Westgate Example of Shabab Tactic Shift; No Strategic Change

Ever since the Kenyan army took Kismayo about a year ago, a large-scale terrorist attack against Kenya was in the horizon.

As I have written in earlier articles, foreign strikes by the Shabab are imminent only when their overall leader, Abu Zubayr aka Ahmed Godane, announces a threat against a foreign target. He made threats against Uganda a few days before the Kampala attacks in 2010; likewise, he threatened Kenya almost a year ago when its troops took Kismayo.

The main reason a strike could not be launched when he made the threat was because of internal dissent. Since his threat, he purged the Shabab of all opposing voices, both extreme and moderate.

Dozens of well-known and not-so-known Shabab members have been executed and imprisoned from February of this year – from Abu Zubayr’s own deputy to the head of the Shura (their version of the parliament), down to foot soldiers that made anti-Abu Zubayr comments at tea shops.

The Shabab foreign policy has always been to attack countries directly involved in combating them inside Somalia. Some of the rebels purged from the Shabab wanted to escalate and attack western countries not militarily involved in the Somali war. The attack in Nairobi is therefore neither a change in the foreign policy of the Shabab nor unexpected.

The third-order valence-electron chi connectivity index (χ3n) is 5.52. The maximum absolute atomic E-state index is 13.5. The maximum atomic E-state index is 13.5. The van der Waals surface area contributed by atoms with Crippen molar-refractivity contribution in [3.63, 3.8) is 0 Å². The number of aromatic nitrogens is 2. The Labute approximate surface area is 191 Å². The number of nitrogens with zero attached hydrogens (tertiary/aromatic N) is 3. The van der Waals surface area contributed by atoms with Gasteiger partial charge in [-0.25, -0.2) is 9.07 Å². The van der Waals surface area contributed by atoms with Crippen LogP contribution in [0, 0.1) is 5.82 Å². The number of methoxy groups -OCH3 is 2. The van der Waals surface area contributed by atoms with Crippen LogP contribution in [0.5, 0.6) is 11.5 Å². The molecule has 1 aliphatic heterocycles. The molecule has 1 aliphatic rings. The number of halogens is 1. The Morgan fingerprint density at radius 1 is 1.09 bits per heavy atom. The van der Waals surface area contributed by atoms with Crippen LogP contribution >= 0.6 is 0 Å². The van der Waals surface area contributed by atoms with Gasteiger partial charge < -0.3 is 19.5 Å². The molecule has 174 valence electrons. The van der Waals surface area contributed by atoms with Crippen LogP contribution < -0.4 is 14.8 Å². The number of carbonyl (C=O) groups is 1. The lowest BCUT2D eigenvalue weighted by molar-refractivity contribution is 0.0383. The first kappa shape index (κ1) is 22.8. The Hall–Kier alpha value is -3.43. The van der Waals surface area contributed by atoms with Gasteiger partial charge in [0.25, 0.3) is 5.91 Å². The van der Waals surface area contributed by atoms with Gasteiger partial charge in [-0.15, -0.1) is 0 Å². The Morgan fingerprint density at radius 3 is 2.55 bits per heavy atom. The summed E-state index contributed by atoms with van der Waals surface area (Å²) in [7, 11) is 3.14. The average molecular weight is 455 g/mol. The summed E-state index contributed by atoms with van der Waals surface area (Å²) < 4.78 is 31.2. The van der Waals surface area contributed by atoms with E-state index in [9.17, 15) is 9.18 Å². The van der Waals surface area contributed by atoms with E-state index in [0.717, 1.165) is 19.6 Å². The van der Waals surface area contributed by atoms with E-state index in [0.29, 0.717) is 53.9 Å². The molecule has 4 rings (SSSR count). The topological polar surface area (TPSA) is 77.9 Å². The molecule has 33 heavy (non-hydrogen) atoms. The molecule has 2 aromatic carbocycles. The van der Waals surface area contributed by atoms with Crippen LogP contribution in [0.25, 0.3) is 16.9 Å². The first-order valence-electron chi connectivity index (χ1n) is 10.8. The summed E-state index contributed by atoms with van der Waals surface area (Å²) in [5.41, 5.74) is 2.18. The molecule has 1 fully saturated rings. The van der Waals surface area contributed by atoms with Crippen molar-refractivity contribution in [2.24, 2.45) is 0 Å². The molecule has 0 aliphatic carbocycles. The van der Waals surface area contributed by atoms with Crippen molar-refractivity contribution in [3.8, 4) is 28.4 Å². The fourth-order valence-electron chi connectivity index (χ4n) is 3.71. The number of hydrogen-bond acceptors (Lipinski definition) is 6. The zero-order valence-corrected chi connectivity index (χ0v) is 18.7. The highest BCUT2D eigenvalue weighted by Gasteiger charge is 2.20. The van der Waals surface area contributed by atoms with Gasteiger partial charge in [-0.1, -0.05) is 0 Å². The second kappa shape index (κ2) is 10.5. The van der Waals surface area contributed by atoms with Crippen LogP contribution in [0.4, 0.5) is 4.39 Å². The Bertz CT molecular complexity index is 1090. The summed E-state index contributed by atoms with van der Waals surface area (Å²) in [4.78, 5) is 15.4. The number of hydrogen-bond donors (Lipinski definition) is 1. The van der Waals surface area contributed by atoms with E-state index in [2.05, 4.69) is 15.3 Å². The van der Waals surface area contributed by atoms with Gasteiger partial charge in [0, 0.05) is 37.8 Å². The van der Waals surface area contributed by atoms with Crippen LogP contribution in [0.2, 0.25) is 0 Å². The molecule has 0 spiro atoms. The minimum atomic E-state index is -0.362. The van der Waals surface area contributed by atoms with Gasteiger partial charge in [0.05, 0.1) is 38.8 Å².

Earlier this year, the non-Somali Shabab were unhappy with having an ethnic Somali leading the foreign operations department. If it is true that most of the attackers of Westgate are ethnic Somali, it will be the only surprise as Shabab used mostly non-Somalis for earlier attacks in Kenya and Uganda and one that could mean the “Africans” (the non-Somali East African Shabab) are still upset at their lack of real power inside the Shabab.

Shifting Tactics

The Westgate attack is just the latest of a string of Shabab attacks in which they use “martyrdom” commando raids to strike at target locations and end with detonating explosives on their bodies. The first notable such attack was in late 2010 when Shabab attackers in government uniform attacked Hotel Muna in Mogadishu, killing about a dozen MPs and other guests. That was followed by an attack on the airport. It soon became their choice of attacking high value targets.

A commando suicide attack was carried out against the current president days after he was elected in September 2012, then it was the Supreme Court in Mogadishu, and finally the UNDP building.

These kinds of attacks are almost unstoppable in Mogadishu as they start with a car bomb followed by attackers disguised as first-responding government troops. The only thing that can be done is increasing the layers of security, which drains resources – a probable secondary aim of the Shabab as they increasingly use commando suicide attacks as a tactic.